Looking back through almost 25 years of federal employment, I’ve seen a noticeable decline in workplace camaraderie and socializing within my organization. I’m not the only one seeing this; others have noticed this trend as well. I sent out a survey to a few retirees and long-term co-workers in an attempt to coarsely gage any trends across the decades and will discuss this topic in a series of three posts. This post will describe the workplace environment when I started and the survey that I sent out to gage participation over time. In my next post, I will discuss the survey results, and some possible reasons why camaraderie seems to be declining. Finally, in my third post on this subject, I’ll investigate ways to restore workplace camaraderie.
The Way We Were
Planning Division at the Corps of Engineers in the early 1990’s was a great place to work. Many of my co-workers had already been working together for a decade (or more), and many friendships had formed. Even as a newcomer, I felt very welcome. There was an unofficial mentoring system where the experienced helped the newbies. We ate lunch together almost daily, and these lunchtime gatherings included work-related discussions about issues, so became unofficial mentoring sessions. The annual Corps picnic was eagerly anticipated and well-attended, including kids’ games, volleyball tournaments, horseshoes, prizes, food, and beer. There were holiday parties, with funny party games that were unrivaled (e.g. “decorate the section” chief competitions), and a gag gift exchanges.
In addition to daily and official happenings, there were several Corps sports teams: golf, bowling, softball, sand volleyball, and bowling. There were frequent “Friday afternoon clubs,” taking advantage of happy hour at the Capitol Bar down the street. If someone was promoted, a “promotion party” was held and everyone attended. There were barbecues, July 4 fireworks, dance get-togethers, housewarming parties, etc. We even had groups of employees that went on motorcycle vacations together, as well as fishing vacations, golfing vacations, and camping events. There were many shared interests, and we generally enjoyed each others’ company. There were many friendships, and we knew each other’s spouses and children.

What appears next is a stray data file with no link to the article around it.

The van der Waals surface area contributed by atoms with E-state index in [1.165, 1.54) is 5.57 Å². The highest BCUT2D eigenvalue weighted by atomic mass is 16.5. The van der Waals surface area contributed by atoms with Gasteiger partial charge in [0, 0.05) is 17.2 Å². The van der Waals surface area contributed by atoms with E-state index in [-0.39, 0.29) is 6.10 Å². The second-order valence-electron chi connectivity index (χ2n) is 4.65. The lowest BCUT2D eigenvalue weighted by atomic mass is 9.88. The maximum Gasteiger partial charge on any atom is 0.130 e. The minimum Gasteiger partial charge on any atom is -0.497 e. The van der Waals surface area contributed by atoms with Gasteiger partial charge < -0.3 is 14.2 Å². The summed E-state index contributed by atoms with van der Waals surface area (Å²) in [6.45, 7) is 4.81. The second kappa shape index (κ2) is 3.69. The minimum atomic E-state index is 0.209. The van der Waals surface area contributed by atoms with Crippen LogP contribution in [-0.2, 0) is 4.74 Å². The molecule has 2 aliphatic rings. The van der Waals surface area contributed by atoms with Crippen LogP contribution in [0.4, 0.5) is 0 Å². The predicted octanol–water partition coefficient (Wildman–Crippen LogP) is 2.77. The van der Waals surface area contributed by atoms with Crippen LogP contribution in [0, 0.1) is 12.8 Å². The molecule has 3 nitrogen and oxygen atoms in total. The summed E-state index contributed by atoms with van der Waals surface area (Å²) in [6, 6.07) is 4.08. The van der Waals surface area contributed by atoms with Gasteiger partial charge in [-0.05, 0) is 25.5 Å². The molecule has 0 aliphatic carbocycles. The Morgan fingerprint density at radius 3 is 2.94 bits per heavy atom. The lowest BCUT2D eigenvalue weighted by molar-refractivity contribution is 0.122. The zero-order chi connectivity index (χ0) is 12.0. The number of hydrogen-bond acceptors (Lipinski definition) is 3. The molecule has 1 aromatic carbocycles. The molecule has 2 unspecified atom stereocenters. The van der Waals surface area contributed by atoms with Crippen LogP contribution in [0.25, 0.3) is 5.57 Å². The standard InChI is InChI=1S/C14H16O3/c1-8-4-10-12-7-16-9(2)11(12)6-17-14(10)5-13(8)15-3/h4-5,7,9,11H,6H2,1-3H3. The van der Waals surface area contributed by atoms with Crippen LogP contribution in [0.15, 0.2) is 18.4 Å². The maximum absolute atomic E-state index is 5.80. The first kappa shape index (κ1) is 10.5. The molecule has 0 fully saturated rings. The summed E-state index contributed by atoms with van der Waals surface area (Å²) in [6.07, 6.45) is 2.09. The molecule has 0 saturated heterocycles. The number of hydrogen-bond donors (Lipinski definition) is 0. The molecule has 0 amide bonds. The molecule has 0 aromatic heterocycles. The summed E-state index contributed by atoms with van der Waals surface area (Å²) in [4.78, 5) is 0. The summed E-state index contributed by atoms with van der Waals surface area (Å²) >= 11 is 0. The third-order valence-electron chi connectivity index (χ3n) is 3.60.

The Olden Days
It was a different workplace in the 1990’s, but even more so before that. Earlier, in the 1970’s and 1980’s, there were other differences, both positive and negative. Engineers wore ties. People smoked at their desks. There was horseplay and joking around that these days would be considered sexual harassment. Parties at work often included alcohol. There was no flex-time, no family sick leave, no FERS retirement system, no TSP 401K, and no money was paid into social security. I wasn’t working then, but many of my co-workers were hired int0 this atmosphere.
My survey asked retirees and older staff to estimate how often they attended social functions at work (and after work) across five decades: 1970’s, 1980’s, 1990’s, 2000’s, and 2010’s. They indicated their participation in the following events: Corps parties, Corps teams, Operation Others, Corps picnic, Socializing (lunch, fishing, camping, etc), and Other. For simplicity, I asked that they rank their participation numerically as follows:
1 – frequently (daily to weekly)
2 – often (every few weeks to monthly)
3 – occasionally (every few months, or at least once a year)
4 – infrequently (every few years)
5 – never
N/A – doesn’t apply (wasn’t working for the Corps during that timeframe)
Based on my limited survey, there has been a decline in participation in social events across the decades within my agency. In fact, in the “2010’s” column, there are frequent responses of “5 / never.” My next post will delve more deeply into the results of the survey, and discuss possible reasons for the decline.
If you are interested in taking the survey at your agency, contact me and I’ll email the survey to you. I’m interested in your results!
What do you think – is there a decline in camaraderie in your office? Share your thoughts in the comments below.